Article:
I must admit I am still in a state of shock … so much happened in such short succession over the last few weeks that the days and nights blurred into each other. My emotions soared and plummeted a few times every day especially over the last week or 2 as we test flew the Sling and the departure date loomed. And now we have completed the first real test – it seems like a dream somehow. Right from the beginning James and I split the work – James tackled the paperwork … that is the paperwork needed to get the Sling certified and ready for the trip and of course all the authorizations from around the world … and I would be responsible for making the plane and getting it flying well. James’ other job was to obtain his IF rating and in the limited time we had that was quite an achievement. I recently obtained my PPL with a night rating so between us we should be able to handle most situations – I hope. It was a hell of a job to get the plane ready and fully tested … without Steve, Jean, Ntanga , Vincent and Jay helping day and night we would till be at home in cold Jhb!
I was really nervous and scared for the flight last night. I mean I have done some big flights but last night was really something that felt right out there on the edge. Firstly the 300 kg extra load on top of the normal maximum 600 kg at takeoff is enough to make anyone sweat. Now that I have done it a few times I know that plane is fine being overloaded but still you have to fly very carefully.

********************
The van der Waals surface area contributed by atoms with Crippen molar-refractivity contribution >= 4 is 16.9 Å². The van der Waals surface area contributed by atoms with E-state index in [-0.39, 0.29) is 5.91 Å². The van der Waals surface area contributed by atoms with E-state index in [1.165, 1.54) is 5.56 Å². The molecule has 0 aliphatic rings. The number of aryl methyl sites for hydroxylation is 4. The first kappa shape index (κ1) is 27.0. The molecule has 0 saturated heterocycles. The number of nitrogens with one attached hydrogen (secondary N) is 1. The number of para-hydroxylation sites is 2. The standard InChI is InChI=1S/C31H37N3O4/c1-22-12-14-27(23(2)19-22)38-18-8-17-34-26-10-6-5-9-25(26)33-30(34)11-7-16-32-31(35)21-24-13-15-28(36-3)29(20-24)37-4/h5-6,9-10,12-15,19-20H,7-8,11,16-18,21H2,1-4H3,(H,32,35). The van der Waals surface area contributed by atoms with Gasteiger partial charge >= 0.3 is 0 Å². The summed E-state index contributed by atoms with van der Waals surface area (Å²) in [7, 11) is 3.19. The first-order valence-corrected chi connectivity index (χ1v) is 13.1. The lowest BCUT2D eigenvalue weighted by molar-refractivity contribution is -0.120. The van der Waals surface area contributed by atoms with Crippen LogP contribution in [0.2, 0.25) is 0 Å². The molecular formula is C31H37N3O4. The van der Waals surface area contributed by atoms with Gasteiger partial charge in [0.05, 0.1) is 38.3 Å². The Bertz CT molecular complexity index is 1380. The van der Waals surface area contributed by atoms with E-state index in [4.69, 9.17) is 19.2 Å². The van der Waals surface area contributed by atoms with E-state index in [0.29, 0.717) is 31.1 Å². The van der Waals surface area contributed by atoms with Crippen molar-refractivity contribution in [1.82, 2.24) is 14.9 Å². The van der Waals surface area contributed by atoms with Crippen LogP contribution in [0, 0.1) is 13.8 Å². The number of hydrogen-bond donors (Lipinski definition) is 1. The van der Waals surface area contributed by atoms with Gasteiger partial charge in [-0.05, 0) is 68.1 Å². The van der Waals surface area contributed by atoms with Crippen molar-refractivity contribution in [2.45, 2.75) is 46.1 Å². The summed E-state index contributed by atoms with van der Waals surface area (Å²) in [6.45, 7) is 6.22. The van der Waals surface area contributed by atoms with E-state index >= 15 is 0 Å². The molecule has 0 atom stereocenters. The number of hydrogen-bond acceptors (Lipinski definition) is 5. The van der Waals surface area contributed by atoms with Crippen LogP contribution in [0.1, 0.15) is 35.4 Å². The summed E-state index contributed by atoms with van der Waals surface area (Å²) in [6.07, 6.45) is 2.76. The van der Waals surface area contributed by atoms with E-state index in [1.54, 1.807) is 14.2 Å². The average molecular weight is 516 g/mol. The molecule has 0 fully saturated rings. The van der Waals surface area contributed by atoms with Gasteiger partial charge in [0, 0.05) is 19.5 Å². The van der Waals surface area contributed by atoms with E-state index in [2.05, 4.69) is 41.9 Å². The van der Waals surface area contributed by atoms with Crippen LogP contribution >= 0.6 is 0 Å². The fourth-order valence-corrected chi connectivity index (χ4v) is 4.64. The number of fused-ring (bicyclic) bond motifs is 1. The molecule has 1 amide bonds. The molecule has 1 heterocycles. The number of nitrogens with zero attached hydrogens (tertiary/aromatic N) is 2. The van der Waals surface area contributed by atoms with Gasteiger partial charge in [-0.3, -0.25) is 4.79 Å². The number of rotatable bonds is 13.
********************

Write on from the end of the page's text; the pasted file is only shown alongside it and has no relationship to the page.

Then as we climbed out past Pilanesberg and headed towards Botswana the sun set … As the darkness descended on us my heart raced and my eyes darted outside trying desperately to look for landing places in the event of a problem. And then it was completely dark and there was no point in looking outside. James and I were busy at first preparing for the night, clothes, torches, emergency procedures … and then we were on our way, everything was working well, the engine was purring away , the plane was trimmed well and flying nicely. I looked at James in the darkness and the two of us screamed our joy and gave each other a hug … there was no turning back.
What an amazing experience .. flying at night in a tiny plane across the wilderness that is Botswana and Angola. We dealt with a whole lot of issues but we were expecting them except for one. A few times in the night we lost GPS connection but on one occasion after we had fiddled around and rectified the problem we started flying in exactly the opposite direction – back to SA. It didn’t take long to lose the plot and that gave us a huge wake up call.